top of page
Image by Rosie Fraser

International Women's Day 2021

Today, Monday the 8th of March marks the United Nations declared International Women's Day. An important date on the calendar to celebrate the achievements and successes of women and girls as well as continue the fight for women's rights and equality around the world.

It is critical to recognise achieving gender equality not only benefits women but will help in tackling climate change, boosting economic growth and achieving the #GlobalGoals.

Significantly, International Women's Day aligns with the United Nations Sustainable Development Goal of the Month for March 2021. Goal 5 - Gender Equality.

Gender equality is not only a fundamental human right, but a necessary foundation for a peaceful, prosperous and sustainable world.

There has been progress over the last decades: More girls are going to school, fewer girls are forced into early marriage, more women are serving in parliament and positions of leadership, and laws are being reformed to advance gender equality.

Despite these gains, many challenges remain: discriminatory laws and social norms remain pervasive, women continue to be underrepresented at all levels of political leadership, and 1 in 5 women and girls between the ages of 15 and 49 report experiencing physical or sexual violence by an intimate partner within a 12-month period.

The effects of the COVID-19 pandemic could reverse the limited progress that has been made on gender equality and women’s rights. The coronavirus outbreak exacerbates existing inequalities for women and girls across every sphere – from health and the economy, to security and social protection.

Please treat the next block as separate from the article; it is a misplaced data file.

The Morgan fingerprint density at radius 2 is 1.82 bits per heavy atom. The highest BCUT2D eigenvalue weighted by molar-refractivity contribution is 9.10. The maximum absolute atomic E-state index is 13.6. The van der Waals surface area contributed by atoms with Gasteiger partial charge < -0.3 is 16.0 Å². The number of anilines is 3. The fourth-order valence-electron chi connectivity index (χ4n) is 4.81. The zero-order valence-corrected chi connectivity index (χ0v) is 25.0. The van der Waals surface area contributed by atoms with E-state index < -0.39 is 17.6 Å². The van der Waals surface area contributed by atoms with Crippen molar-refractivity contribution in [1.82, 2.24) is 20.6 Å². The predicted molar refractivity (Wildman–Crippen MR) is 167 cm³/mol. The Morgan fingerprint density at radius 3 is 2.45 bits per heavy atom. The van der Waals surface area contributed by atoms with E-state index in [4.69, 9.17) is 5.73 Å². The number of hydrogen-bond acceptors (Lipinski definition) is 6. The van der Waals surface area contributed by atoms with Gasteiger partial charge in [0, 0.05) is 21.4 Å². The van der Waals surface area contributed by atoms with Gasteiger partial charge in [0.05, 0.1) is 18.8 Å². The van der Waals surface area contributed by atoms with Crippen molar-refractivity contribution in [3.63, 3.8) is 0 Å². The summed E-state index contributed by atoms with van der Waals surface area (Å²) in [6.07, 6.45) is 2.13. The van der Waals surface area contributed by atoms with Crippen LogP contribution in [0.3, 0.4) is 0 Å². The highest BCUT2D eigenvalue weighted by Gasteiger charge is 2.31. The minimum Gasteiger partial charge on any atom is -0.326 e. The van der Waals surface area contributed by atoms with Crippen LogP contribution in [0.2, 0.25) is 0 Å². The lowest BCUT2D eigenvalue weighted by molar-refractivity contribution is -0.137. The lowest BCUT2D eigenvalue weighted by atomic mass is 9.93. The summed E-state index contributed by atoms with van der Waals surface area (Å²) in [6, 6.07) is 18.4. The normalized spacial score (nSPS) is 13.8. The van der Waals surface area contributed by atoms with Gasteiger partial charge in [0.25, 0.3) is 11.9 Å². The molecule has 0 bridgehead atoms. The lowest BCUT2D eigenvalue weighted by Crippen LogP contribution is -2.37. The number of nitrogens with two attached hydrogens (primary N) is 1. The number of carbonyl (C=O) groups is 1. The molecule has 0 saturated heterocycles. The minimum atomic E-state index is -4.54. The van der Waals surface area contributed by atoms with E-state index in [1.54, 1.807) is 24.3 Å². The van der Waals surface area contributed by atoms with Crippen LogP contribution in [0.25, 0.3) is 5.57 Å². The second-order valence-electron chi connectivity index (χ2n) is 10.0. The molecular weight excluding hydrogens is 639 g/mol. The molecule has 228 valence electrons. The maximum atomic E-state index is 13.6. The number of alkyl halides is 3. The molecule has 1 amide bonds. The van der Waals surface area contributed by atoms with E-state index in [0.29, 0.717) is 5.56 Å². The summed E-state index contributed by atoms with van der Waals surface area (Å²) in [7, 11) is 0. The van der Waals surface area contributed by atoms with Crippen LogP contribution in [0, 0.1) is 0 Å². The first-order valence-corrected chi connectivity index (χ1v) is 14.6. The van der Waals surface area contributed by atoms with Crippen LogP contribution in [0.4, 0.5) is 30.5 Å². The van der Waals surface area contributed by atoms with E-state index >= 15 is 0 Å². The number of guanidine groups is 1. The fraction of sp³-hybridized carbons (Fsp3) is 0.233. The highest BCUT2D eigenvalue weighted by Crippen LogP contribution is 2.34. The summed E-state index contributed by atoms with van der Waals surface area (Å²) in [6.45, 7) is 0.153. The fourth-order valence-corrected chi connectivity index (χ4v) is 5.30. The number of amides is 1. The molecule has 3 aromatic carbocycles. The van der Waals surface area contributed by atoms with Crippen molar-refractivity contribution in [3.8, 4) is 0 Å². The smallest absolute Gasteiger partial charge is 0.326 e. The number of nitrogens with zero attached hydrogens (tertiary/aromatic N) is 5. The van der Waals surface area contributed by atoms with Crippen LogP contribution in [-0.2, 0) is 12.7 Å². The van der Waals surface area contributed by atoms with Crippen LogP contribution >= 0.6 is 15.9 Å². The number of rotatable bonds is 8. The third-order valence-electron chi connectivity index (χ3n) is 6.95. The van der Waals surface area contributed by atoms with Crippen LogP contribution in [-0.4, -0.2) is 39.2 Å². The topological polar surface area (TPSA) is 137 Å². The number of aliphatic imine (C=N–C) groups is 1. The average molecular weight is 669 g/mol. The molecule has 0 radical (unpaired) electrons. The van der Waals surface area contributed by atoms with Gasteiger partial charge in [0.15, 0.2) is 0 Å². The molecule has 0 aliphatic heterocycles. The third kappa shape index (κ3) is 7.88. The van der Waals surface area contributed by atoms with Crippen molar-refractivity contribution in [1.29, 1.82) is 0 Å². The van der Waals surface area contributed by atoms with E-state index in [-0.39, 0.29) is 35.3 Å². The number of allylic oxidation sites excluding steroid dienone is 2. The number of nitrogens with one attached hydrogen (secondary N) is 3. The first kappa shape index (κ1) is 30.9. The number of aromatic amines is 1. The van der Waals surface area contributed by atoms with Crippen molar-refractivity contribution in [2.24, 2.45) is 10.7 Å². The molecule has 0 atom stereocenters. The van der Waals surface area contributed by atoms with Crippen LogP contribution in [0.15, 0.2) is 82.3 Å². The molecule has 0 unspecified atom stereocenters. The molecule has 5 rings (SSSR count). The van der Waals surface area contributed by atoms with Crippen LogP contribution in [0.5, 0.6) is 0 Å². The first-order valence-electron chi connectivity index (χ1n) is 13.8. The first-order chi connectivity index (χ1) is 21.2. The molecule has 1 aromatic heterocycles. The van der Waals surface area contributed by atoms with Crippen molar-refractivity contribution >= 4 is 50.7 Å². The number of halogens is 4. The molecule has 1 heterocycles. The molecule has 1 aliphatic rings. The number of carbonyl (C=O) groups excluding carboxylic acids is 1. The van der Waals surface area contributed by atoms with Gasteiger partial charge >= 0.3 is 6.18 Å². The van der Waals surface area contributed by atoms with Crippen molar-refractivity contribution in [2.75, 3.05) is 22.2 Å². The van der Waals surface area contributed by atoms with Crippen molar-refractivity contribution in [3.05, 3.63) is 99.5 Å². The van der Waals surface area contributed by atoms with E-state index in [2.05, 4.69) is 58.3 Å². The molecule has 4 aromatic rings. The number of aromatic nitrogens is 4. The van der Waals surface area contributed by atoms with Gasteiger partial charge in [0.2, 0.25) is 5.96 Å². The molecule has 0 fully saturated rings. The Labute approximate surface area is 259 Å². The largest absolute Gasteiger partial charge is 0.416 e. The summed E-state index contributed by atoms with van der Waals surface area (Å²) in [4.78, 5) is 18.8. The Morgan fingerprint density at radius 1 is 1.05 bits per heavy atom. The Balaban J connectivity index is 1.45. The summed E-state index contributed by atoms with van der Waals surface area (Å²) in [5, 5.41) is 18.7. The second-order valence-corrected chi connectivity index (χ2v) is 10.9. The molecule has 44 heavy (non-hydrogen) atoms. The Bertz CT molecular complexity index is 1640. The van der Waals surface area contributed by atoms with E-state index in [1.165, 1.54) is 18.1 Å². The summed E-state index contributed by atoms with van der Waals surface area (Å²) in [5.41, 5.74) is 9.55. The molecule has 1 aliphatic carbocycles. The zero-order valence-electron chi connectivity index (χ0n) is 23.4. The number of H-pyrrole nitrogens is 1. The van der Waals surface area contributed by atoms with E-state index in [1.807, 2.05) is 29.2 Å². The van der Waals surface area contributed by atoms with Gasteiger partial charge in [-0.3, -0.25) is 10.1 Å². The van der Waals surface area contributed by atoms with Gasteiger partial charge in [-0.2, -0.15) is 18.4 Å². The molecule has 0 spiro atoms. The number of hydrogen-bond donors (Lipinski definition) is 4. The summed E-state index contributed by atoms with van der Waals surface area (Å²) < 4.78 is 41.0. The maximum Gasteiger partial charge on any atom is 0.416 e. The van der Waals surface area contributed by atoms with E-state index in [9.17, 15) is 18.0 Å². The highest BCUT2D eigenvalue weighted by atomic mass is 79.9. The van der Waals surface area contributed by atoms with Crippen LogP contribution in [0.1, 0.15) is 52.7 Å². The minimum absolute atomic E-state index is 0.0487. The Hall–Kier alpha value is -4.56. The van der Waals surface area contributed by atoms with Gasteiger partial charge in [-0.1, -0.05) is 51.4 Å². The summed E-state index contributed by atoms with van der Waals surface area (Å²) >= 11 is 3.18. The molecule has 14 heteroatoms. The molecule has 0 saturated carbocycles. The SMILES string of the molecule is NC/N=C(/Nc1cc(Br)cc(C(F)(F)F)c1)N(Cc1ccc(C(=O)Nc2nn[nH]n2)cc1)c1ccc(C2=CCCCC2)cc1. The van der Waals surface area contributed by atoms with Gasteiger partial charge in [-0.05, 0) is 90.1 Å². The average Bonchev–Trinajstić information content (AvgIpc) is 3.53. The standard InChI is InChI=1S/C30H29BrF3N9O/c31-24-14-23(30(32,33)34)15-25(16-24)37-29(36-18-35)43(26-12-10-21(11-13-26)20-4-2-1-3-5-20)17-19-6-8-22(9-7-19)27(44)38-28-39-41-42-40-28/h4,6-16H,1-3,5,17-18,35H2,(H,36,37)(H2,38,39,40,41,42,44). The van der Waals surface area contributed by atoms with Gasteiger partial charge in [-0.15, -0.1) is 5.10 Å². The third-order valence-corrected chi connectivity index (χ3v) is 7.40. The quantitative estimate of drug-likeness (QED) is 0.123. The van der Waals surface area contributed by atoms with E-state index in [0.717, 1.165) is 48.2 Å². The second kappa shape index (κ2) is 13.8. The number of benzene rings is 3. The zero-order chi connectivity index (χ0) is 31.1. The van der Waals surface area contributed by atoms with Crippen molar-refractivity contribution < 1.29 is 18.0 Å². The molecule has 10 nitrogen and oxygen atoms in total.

Women play a disproportionate role in responding to the virus, including as frontline healthcare workers and carers at home. Women’s unpaid care work has increased significantly as a result of school closures and the increased needs of older people. Women are also harder hit by the economic impacts of COVID-19, as they disproportionately work in insecure labour markets. Nearly 60 per cent of women work in the informal economy, which puts them at greater risk of falling into poverty.

The pandemic has also led to a steep increase in violence against women and girls. With lockdown measures in place, many women are trapped at home with their abusers, struggling to access services that are suffering from cuts and restrictions. Emerging data shows that, since the outbreak of the pandemic, violence against women and girls – and particularly domestic violence – has intensified.

If you haven’t already, today is the day to make a commitment to women everywhere to stand up for human rights and join the fight for an equal future. Where will you stand?



E_SDG_logo_No UN Emblem_square_cmyk.jpg
bottom of page